Patient Care

Effect of Nonpayment on Nosocomial Infection Rates in U.S. Hospitals


 

Clinical question: Did the 2008 Center for Medicare & Medicaid Services (CMS) policy denying additional payment for hospital-acquired conditions result in decreased rates of nosocomial infections?

Background: In an effort to curtail preventable complications, CMS implemented a policy of nonpayment for certain healthcare-acquired conditions beginning in October 2008. The effect of this policy on rates of nosocomial infections, including central venous catheter-associated bloodstream infections and catheter-associated urinary tract infections, is unknown.

Study design: Quasi-experimental.

Setting: Data collected from 398 hospitals participating in the National Healthcare Safety Network of the Centers for Disease Control and Prevention.

Synopsis: Investigators analyzed rates of nosocomial infections in participating hospitals before and after implementation of the 2008 nonpayment policy. The rates of decline in central venous catheter infections were not significantly different in the pre-implementation and post-implementation periods (4.8% per quarter and 4.7% per quarter, respectively; incidence-rate ratio 1.0; P=0.97). Similar results were found with regard to catheter-associated UTIs before and after policy initiation (3.9% per quarter and 0.9% per quarter, incidence-rate ratio 1.03; P=0.08). Results did not vary between states with and without mandatory reporting of nosocomial infections.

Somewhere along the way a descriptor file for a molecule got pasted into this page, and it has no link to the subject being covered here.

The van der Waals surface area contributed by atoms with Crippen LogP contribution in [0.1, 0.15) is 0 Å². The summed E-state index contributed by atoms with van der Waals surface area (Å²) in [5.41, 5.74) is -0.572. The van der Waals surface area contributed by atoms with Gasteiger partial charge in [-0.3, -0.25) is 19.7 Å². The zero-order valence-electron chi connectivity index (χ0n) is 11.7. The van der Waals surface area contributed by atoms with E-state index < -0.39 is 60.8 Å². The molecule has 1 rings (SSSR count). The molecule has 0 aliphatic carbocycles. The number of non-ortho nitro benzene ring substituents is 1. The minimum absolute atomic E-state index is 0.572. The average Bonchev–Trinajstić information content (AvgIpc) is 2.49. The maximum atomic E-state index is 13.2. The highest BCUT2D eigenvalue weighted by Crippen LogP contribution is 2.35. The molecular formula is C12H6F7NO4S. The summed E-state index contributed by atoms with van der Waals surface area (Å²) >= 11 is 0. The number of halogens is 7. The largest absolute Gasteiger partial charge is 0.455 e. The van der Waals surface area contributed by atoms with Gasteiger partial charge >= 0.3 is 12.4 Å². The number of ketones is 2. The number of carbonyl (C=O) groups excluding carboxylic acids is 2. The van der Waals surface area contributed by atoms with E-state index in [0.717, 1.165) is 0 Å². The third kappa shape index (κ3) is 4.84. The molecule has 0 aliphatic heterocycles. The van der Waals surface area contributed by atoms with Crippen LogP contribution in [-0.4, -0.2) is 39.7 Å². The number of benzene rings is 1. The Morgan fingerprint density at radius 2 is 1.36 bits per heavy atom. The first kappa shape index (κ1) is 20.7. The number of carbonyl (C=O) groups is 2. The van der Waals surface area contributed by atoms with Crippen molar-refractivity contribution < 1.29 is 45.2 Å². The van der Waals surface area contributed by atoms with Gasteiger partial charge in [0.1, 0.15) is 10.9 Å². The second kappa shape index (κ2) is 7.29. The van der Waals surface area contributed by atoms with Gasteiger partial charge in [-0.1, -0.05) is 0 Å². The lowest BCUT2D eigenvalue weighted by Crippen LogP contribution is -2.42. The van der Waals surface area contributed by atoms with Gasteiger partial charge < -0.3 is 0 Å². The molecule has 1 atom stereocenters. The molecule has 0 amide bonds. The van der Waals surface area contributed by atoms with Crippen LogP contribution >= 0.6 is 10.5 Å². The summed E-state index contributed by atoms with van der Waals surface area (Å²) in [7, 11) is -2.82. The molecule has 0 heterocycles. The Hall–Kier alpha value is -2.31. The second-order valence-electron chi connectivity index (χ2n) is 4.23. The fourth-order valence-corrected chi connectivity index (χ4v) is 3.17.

While this study’s broad scope limits the ability to draw firm conclusions, it does highlight the need for careful evaluation and quantification of the outcomes resulting from CMS’ expansion of policies for financial incentives and disincentives.

Bottom line: National rates of decline in nosocomial infections were unchanged before and after implementation of CMS’ nonpayment policy in 2008.

Citation: Lee GM, Kleinman K, Soumerai SB, et al. Effect of nonpayment for preventable infections in U.S. hospitals. N Engl J Med. 2012;367:1428-1437

Recommended Reading

Hospitalists Get Answers to Tough Healthcare Questions
The Hospitalist
HMX Term of the Month: CMS 1500
The Hospitalist
New Codes Bridge Hospitals' Post-Discharge Billing Gap
The Hospitalist
Multidisciplinary Palliative-Care Consults Help Reduce Hospital Readmissions
The Hospitalist
VTE Pathway Improves Outcomes for Uninsured Patients
The Hospitalist
Well-Designed IT Systems Essential to Healthcare Integration
The Hospitalist
Win Whitcomb: Mortality Rates Become a Measuring Stick for Hospital Performance
The Hospitalist
ONLINE EXCLUSIVE: Billing Expert Explains Why Documentation, Education, and Feedback Are Crucial to Reimbursement
The Hospitalist
ONLINE EXCLUSIVE: CogentHMG hospitalist explains how hospitalists can prepare for Value-Based Purchasing at hospital, individual level
The Hospitalist
12 Things Hospitalists Need to Know About Billing and Coding
The Hospitalist
   Comments ()